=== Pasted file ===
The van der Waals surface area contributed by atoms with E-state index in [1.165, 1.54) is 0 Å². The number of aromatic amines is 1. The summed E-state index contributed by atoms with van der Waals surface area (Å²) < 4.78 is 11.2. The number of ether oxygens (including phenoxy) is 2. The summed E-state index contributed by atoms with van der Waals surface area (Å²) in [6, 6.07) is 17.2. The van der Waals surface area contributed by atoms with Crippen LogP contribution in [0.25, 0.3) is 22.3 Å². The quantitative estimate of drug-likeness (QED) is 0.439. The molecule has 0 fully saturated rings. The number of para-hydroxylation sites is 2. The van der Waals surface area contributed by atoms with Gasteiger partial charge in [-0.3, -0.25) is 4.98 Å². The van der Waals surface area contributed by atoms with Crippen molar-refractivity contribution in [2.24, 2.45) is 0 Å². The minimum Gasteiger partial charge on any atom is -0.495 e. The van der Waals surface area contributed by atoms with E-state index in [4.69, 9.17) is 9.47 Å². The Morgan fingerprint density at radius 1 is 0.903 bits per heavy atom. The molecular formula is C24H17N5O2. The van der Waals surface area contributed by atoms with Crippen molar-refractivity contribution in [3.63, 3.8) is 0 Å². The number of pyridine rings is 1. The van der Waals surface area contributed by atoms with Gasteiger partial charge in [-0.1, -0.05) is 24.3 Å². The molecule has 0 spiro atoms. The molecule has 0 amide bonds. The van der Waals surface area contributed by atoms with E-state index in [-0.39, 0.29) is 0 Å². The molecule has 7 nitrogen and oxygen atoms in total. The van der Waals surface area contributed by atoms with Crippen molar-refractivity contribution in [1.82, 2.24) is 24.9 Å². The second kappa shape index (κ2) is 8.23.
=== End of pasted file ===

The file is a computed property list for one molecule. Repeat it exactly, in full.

The van der Waals surface area contributed by atoms with E-state index in [1.165, 1.54) is 0 Å². The number of aromatic amines is 1. The summed E-state index contributed by atoms with van der Waals surface area (Å²) < 4.78 is 11.2. The number of ether oxygens (including phenoxy) is 2. The summed E-state index contributed by atoms with van der Waals surface area (Å²) in [6, 6.07) is 17.2. The van der Waals surface area contributed by atoms with Crippen LogP contribution in [0.25, 0.3) is 22.3 Å². The quantitative estimate of drug-likeness (QED) is 0.439. The molecule has 0 fully saturated rings. The number of para-hydroxylation sites is 2. The van der Waals surface area contributed by atoms with Gasteiger partial charge in [-0.3, -0.25) is 4.98 Å². The van der Waals surface area contributed by atoms with Crippen molar-refractivity contribution in [2.24, 2.45) is 0 Å². The minimum Gasteiger partial charge on any atom is -0.495 e. The van der Waals surface area contributed by atoms with E-state index in [4.69, 9.17) is 9.47 Å². The Morgan fingerprint density at radius 1 is 0.903 bits per heavy atom. The molecular formula is C24H17N5O2. The van der Waals surface area contributed by atoms with Crippen molar-refractivity contribution in [3.63, 3.8) is 0 Å². The number of pyridine rings is 1. The van der Waals surface area contributed by atoms with Gasteiger partial charge in [-0.1, -0.05) is 24.3 Å². The molecule has 0 spiro atoms. The molecule has 0 amide bonds. The van der Waals surface area contributed by atoms with E-state index in [-0.39, 0.29) is 0 Å². The molecule has 7 nitrogen and oxygen atoms in total. The van der Waals surface area contributed by atoms with Crippen molar-refractivity contribution in [1.82, 2.24) is 24.9 Å². The second kappa shape index (κ2) is 8.23.